Friday, October 30th
We are crossing the Great Bahama Bank, on our way to the Berry Islands. The Great Bahama Bank is made up of limestone deposits that scientists believe was exposed to air during the last ice age (meaning it was dry land), when the sea level was substantially lower. Today, it’s total thickness is almost three miles. The shallow waters of the bank extend southeast from Miami, in a broad curve about 330 miles long between Cuba and Andros Island in the Bahamas. The waters of the Bahama Bank are very shallow, no more than 80 feet; we traveled in 10-20 feet of water most of yesterday. However, it’s edge drops off very quickly into deep, deep water. Basically, it’s a huge sandbar in the ocean.
Our ride was very comfortable. We saw one little boat on the horizon, but other than that, the banks were ours. With no boat traffic and calm waters, there was little to no navigation to do. Scott took a hour or so nap (not in the cock pit), and we puttered around doing random things.
The Berry Islands anchorage that we’re heading for is a 14 hour run, which we cannot make with daylight hours getting shorter. So after traveling for six hours, we anchored in 10 feet of water in the middle of the banks…in the middle of nowhere. I mean nowhere. Nothing in sight all around us, and nothing on the radar for 36 miles….no land, no boats, no markers…nothing. Here we are on the chart (yes, Kirk, this is your chart!).
And here are our surroundings at anchor.
By the way, we are officially in the Bermuda Triangle…
Once anchored, we discovered some stowaways on our rigging. Two small birds had hitched a ride with us! By the time we saw the birds, I’d already let Howard out and he was up on the flybridge. Sure enough, when I went up to check on him he was in full stalking mode. I was terrified that he’d go over board, leaping to get to one (when we were at our slip in Baltimore, Howard jumped off of our bow and onto a duck..that was in the water!). Thankfully, they eluded him, and we eventually lost sight of them. However, they may still be holed up somewhere, as it’s a long, long flight to land for them.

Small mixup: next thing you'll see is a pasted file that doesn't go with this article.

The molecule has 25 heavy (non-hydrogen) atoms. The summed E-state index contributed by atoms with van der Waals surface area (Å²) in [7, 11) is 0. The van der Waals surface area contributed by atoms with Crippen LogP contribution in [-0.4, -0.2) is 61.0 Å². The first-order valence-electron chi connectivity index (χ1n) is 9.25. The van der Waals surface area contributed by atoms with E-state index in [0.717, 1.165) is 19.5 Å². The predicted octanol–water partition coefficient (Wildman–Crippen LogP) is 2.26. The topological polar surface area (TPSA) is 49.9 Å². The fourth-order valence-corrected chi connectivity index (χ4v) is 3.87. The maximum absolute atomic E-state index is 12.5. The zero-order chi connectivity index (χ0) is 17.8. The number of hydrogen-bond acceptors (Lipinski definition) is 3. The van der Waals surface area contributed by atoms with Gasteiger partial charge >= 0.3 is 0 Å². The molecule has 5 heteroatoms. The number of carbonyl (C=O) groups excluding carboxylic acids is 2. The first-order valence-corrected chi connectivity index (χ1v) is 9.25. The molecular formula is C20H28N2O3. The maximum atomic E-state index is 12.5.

The water was glassy calm, and we could see clearly to the bottom. Scott finally got in the water for a bit, and also dove down to check the anchor.
We spent most of the late afternoon sitting on the swim platform, dangling our legs in the cool water, Scott enjoying his Bahamian mango rum. Being in the middle of nowhere provided great star gazing later in the evening, and we got a great view of the milky way.
Scott took a flashlight, and shined it down toward the water, off of our swim platform. It attracted lots of little crabs and some sizable fish.
In the middle of the night, big rolling swells woke us up. Scott’s theory was that we were feeling wakes from ships traveling overnight to get to their destination in the morning. He checked the radar, but nothing showed up around us for 36 miles. The rocking lasted for a few hours before settling down. It didn’t knock me out of bed, but I stayed clear of the edge!
Tomorrow, we’ll anchor off of Great Harbour Key, in the Berry Islands. Photos from today.
Catch of the day: Seaweed
“Shells Sink, Dreams Float. Life’s Good On Our Boat!”